It seems to me that the most important problem that we haven’t yet solved is balancing the flow of resources from the rich to the poor so that the poorest members are able to live comfortably while the richest members still present a motivation for hard work and innovation. And it seems to me that if we all thought about it this way, perhaps we could finally figure it out.

The introduction of social programs to maintain a fair distribution of wealth, while keeping a free market, is usually called social democracy. It is very similar to democratic socialism, and the terms are often used interchangeably. The main difference is that social democracy keeps elements of capitalism, while democratic socialism may tolerate it but advocates for moving farther toward socialism. Pure socialism would be a system where each member is treated as a sort of shareholder in their group’s economy. Depending on the government structure, the economic group you belong to could be small or large. State socialism is when the group is the entire nation with one central entity that owns the nation’s means of production. Obviously this is a bad idea, since a single large government is easily corrupted. But not all socialism is equal; by using government only for general administration and rule-making, a socialist economy can be constructed with privately operated businesses to leave the ownership of the means of production in the hands of the citizens.

Democracy has proven to be the best government structure devised so far, when implemented correctly. Like socialism (its economic cousin), pure democracy doesn’t work on a massive scale. That’s how you end up with the two wolves and a lamb voting on who to eat for dinner, probably because they’ve shipwrecked their economy on a metaphorical deserted island and already eaten all their buddies. A large scale democracy only works for the benefit of all citizens when it’s a republic, wherein representatives are elected to manage a central government and minorities are protected from mob rule. I also think the division of government into states is a good idea, because there are many decisions that must be made on a local basis. A single national government would be more likely to generalize and overlook factors that may be important.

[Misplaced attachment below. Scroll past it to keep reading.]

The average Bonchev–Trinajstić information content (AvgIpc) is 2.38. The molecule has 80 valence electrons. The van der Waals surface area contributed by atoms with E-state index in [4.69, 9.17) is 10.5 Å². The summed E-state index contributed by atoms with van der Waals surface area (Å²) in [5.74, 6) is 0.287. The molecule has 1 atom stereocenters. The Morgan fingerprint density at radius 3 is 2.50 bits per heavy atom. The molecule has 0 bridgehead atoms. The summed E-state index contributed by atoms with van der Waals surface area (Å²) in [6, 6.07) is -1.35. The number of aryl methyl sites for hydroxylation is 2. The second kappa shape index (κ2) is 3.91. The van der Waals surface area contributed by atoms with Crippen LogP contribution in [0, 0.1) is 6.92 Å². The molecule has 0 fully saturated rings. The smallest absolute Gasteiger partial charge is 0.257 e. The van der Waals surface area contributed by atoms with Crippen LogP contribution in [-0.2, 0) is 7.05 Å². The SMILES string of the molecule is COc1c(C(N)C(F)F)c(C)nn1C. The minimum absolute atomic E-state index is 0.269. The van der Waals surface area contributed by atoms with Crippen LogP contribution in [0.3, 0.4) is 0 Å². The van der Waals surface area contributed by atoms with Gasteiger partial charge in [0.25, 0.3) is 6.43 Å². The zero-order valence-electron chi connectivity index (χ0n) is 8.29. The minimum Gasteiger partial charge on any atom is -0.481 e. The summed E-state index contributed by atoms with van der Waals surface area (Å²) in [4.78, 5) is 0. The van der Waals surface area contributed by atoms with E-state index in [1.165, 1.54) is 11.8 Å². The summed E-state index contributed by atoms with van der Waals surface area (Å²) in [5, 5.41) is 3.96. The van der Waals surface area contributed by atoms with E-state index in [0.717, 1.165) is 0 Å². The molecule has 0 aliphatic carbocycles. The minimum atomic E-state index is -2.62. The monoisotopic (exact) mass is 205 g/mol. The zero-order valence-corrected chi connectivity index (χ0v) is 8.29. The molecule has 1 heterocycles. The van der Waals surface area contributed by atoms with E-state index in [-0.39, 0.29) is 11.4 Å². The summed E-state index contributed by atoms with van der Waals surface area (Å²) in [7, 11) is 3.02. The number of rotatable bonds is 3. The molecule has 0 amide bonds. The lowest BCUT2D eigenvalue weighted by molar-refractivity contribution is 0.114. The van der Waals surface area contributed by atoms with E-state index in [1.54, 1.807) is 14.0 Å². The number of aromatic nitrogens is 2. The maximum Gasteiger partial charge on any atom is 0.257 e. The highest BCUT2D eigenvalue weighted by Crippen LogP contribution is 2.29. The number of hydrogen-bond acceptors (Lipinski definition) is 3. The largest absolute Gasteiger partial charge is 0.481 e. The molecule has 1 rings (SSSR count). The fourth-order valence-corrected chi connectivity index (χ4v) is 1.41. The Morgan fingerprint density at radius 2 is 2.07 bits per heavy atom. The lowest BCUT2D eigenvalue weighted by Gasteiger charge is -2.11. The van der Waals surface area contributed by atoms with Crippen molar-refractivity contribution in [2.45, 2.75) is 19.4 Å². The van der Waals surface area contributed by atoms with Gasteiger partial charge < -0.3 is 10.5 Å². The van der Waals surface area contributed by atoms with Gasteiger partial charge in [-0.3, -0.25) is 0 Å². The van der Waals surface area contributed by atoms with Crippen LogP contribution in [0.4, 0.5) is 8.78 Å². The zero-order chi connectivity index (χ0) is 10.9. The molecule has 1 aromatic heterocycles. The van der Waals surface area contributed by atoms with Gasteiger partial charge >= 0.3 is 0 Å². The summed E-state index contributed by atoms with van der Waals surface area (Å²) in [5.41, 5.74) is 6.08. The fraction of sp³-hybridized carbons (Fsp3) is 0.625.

Just like political power, economic power should be split into smaller pieces, because it’s almost exclusively driven by the work and spending of average citizens. Every cent of profit earned by a business is produced by the work and spending of its employees and customers. The people who provided capital and ideas to start the company certainly deserve a share of the profit, but the employees devoted time out of their lives to produce that profit, and it wouldn’t have been possible without a structured society in the first place. Employee-owned companies are a perfect example of what socialism was meant to be. It’s democracy applied to the economy; just like democracy is intended to provide fairly distributed political power to every citizen, socialism is intended to provide fairly distributed economic power to every citizen.

Capitalism, on the other hand, is often a slightly less brutal economic equivalent of slavery, with an owner class that has a generally equitable share of the economy, and a laborer class that has almost nothing and survives by working for the owners. Without social programs, and laws to prevent large corporations from affecting government policy, capitalism seems to inevitably lead to increased poverty and political corruption.

Image: Milt Priggee